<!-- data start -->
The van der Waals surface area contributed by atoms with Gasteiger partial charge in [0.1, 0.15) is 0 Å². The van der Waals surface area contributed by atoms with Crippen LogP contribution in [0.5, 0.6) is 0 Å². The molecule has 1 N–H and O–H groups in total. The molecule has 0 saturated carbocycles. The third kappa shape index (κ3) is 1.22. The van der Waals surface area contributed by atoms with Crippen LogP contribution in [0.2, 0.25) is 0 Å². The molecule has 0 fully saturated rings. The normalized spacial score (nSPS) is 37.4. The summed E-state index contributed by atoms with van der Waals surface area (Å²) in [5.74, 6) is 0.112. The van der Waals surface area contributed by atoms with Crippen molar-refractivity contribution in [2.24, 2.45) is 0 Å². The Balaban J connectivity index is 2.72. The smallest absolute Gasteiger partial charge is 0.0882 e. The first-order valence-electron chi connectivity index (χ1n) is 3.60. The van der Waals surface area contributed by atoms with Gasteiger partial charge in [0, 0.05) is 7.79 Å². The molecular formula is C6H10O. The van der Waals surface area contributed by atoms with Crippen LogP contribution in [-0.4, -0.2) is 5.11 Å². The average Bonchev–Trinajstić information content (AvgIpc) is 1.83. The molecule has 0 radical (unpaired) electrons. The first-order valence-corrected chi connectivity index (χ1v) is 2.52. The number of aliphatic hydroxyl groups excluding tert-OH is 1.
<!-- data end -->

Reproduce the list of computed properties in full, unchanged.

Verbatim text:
The van der Waals surface area contributed by atoms with Gasteiger partial charge in [0.1, 0.15) is 0 Å². The van der Waals surface area contributed by atoms with Crippen LogP contribution in [0.5, 0.6) is 0 Å². The molecule has 1 N–H and O–H groups in total. The molecule has 0 saturated carbocycles. The third kappa shape index (κ3) is 1.22. The van der Waals surface area contributed by atoms with Crippen LogP contribution in [0.2, 0.25) is 0 Å². The molecule has 0 fully saturated rings. The normalized spacial score (nSPS) is 37.4. The summed E-state index contributed by atoms with van der Waals surface area (Å²) in [5.74, 6) is 0.112. The van der Waals surface area contributed by atoms with Crippen molar-refractivity contribution in [2.24, 2.45) is 0 Å². The Balaban J connectivity index is 2.72. The smallest absolute Gasteiger partial charge is 0.0882 e. The first-order valence-electron chi connectivity index (χ1n) is 3.60. The van der Waals surface area contributed by atoms with Gasteiger partial charge in [0, 0.05) is 7.79 Å². The molecular formula is C6H10O. The van der Waals surface area contributed by atoms with Crippen LogP contribution in [-0.4, -0.2) is 5.11 Å². The average Bonchev–Trinajstić information content (AvgIpc) is 1.83. The molecule has 0 radical (unpaired) electrons. The first-order valence-corrected chi connectivity index (χ1v) is 2.52. The number of aliphatic hydroxyl groups excluding tert-OH is 1.